The Certified Financial Planner Board of Standards’ first Diversity Summit on Oct. 23 in New York was unlike most advisor-focused conferences. It’s not often (if ever) that you find numerous wirehouse brokers mingling with a bunch of NAPFA fee-only RIAs. I can’t recall seeing RIA custodian leaders like Mark Tibergien of Pershing Advisor Solutions and Tom Nally of TD Ameritrade Institutional in the same room as Andy Sieg, head of Merrill Lynch Wealth Management. It’s not usual that the primary sponsors of an advisor event would include both Morgan Stanley and the Charles Schwab Foundation, or that the number of female attendees seemed to match the number of male attendees.
But the most glaring difference from standard advisor conferences was the high number of people of color attending the summit; at most such conferences the number of African-American or Latino or Asian-American advisors would be in the low single digits at most.
That diversity of summit attendees and sponsors and speakers reflected the diversity and inclusion issues that the professional advice-giving industry faces, as noted by CFP Board CEO Kevin Keller in his opening remarks.
Reporting that less than 3.5% of the 82,000 CFPs in the United States were black or Latino, Keller said that the lack of advisor diversity can’t be solved by one individual or group, but rather “requires all of us to be engaged, find solutions, and take action.”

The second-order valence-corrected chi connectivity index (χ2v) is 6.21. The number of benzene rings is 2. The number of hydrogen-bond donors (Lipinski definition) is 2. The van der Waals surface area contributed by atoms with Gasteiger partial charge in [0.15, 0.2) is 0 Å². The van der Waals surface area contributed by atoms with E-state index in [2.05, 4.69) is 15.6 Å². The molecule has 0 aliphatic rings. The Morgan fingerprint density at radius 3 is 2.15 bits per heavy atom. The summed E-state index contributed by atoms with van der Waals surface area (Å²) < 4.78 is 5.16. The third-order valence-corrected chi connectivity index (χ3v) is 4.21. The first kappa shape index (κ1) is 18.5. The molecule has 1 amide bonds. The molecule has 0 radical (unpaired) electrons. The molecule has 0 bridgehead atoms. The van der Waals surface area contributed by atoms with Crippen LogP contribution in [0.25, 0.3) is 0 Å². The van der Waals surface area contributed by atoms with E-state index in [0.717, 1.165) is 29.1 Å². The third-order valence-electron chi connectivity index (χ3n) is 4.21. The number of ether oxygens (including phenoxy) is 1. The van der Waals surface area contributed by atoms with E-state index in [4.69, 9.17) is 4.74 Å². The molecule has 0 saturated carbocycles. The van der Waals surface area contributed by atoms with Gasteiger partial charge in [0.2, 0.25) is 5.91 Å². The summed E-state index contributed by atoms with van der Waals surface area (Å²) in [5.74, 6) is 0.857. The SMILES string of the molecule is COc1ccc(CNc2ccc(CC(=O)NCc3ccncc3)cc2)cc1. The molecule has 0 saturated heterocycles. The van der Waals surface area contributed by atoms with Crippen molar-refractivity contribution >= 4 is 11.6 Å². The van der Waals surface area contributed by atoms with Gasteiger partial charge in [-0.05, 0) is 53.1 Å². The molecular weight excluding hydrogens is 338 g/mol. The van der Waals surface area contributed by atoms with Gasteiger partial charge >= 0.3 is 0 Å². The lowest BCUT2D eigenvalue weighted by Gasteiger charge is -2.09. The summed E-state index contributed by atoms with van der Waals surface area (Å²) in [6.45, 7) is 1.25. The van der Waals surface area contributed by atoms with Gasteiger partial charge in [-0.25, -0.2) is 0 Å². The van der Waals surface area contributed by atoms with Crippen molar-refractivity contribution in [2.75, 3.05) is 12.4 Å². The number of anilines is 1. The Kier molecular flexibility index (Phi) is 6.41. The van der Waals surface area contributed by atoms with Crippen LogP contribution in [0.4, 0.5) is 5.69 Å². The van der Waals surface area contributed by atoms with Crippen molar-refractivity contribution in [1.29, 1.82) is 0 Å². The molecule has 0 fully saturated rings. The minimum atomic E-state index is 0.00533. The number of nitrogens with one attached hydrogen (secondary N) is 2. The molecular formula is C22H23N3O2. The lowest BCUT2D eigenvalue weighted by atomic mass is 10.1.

The Summit was convened by the CFP Board Center for Financial Planning, which was founded three years ago and is led by Marilyn Mohrman-Gillis, Keller said, to address “three systemic issues” faced by the planning profession. Those issues: to increase the number of women and people of color in the profession, to attract younger people to the profession, and to expand the numbers of faculty members at the more than 200 colleges and universities in the country with financial planning degree programs. Keller called the center’s white paper on racial diversity in financial planning a “motivational road map,” saying “now is the time to put words into action” to create a “more diverse and sustainable financial planning profession.”
In his remarks, Sieg called Merrill Lynch’s partnership with the CFP Board both deep and strategic, noting that Merrill’s force of 3,900 CFPs constituted the “largest on the Street” among the wirehouses. As for diversity, Sieg mentioned that millennials “aren’t running in the direction of diversity; they notice it by its absence,” called diversity an “economic imperative” and argued that “fundamentally, this a leadership issue.”
Carla Harris, vice chairman of wealth management at Morgan Stanley, addressed the business case for diversity. “There’s not one industry” in today’s world, the 31-year Wall Street veteran said, “that’s not competing around innovation. So here’s your business case: You need a lot of ideas to get to that one idea” that will foster innovation for your company. “Ideas,” she said, “are born of perspective; which is born of experiences; which are born of people.”
So, she argued, you must “obtain and retain” a diverse workforce to eventually yield more innovation. Follow the IAC approach, she argued, to promote diversity: Be “Intentional about getting the right people in the right seats at the right time.” If millennials “don’t see somebody that looks like them,” she said, “that’s not the company for them.”